Opinion: Nigeria bears fang, wakes up from slumber

Nigeria seems to be gradually waking up from its slumber. The country had for too long gone asleep when it comes to aero politics and had failed abysmally to up the ante when it comes to looking bigger nations in the eyes in the area of Bilateral Air Services Agreement (BASA) Nigeria has with other nations.

Bilateral agreements are air service agreements between two countries that provide different degrees of freedom of the air, which are a set of commercial aviation rights granting a country’s airlines the privilege to enter another country’s airspace. These agreements are reciprocal except where the other part is incapacitated to reciprocate.

Piqued by the decision to limit Emirates to just one weekly flight to Abuja, the carrier swiftly suspended its operations to Nigeria, making it the second time in ten months for the two nations to be engaged in a fierce diplomatic row.

For many years, the Minister of Aviation, Hadi Sirika, and the Director-General of Nigerian Civil Aviation Authority (NCAA), Capt. Musa Nuhu had shown the courage to why Nigeria should not be pushed around by anybody even when our antecedents prove us to be weakling.

 

Nigeria’s Aviation Minister, Hadi Sirika

The duo had before now shown that foreign airlines no matter how big they may be cannot push Nigerian airlines or any of the country’s interests around.

When one was thinking that the problems emanating from the diplomatic row between Nigeria and the United Arab Emirates had ended resulting in the return of Emirates to Abuja and Lagos last week, the duo pulled the trigger and asked Emirates to stop services to Lagos and restricted the airline to just Thursday flight to Abuja alone.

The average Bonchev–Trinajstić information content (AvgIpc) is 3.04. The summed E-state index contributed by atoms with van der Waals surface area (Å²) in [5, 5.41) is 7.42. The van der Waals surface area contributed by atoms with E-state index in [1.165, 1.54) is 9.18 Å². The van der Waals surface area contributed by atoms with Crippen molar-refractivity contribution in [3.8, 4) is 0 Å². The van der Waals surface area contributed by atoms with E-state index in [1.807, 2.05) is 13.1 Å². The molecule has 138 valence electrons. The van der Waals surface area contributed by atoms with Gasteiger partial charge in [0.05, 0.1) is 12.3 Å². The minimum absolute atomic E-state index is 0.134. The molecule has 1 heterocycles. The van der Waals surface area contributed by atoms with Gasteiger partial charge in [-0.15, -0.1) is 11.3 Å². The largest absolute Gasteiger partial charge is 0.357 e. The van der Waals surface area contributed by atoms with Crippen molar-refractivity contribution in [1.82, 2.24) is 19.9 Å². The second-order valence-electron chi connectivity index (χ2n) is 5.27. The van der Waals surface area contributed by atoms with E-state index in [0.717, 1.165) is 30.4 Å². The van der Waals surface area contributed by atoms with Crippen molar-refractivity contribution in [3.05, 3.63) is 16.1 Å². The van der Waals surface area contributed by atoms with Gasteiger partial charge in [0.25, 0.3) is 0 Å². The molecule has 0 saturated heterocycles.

The General Civil Aviation Authority of UAE had denied the sole Nigerian carrier, Air Peace from operating three times to Sharjah, near Dubai while Emirates enjoys 21 frequencies to Lagos and Abuja. That is massive and one that shows where the pendulum swings.

Although, the GCAA had defended its position, attributing its refusal to grant the three frequencies to the airline to inadequate slots in Sharjah airport, stressing that the government would continue to protect Nigeria’s businesses.

That excuse sounds ridiculous even though the writer understands very well slot allocations in very busy airports like Dubai, London Heathrow, and other very big airports across the world.

Except there is more to it, Air Peace does not provide the competition for Emirates because the Nigerian carrier does point-to-point operations to the UAE and does about seven or fewer flights a week to Sharjah while Emirates was before now handed 21 frequencies.

Agreed that Nigerian airlines are small and fragmented, the idea of clandestinely edging the country out by using underhand tactic smacks of arrogance as many of the country’s leaders in the past had looked the other way when it comes to defending Nigeria’s common interest.

Nuhu had at different for a promised to protect the interest of the country’s airlines in fighting repressive rules occasioned by feisty aero politics in the global aviation industry.

It would not be difficult to fight aggressive policies in aviation, but it begins with the local airlines complying with global standards.

In the thick of the COVID-19 pandemic when nations clandestinely shut out Nigeria, Sirika activated the principle of reciprocity to deny flight approvals to Air France-KLM, Lufthansa, Etihad Airways, Angolan TAG, Royal Air Maroc among others.

To show his frustration, the NCAA DG said he held a series of meetings with the GCAA DG on the sidelines of the International Civil Aviation Organisation (ICAO) Air Navigation Conference in Bogota, Colombia which all ended in a stalemate; a situation that forced Sirika and Nuhu to fear their fang!  

 

Article was written by Wole Shadare, Publisher, Aviation Metric.  He can be reached at shadare2005@yahoo.com

Wole Shadare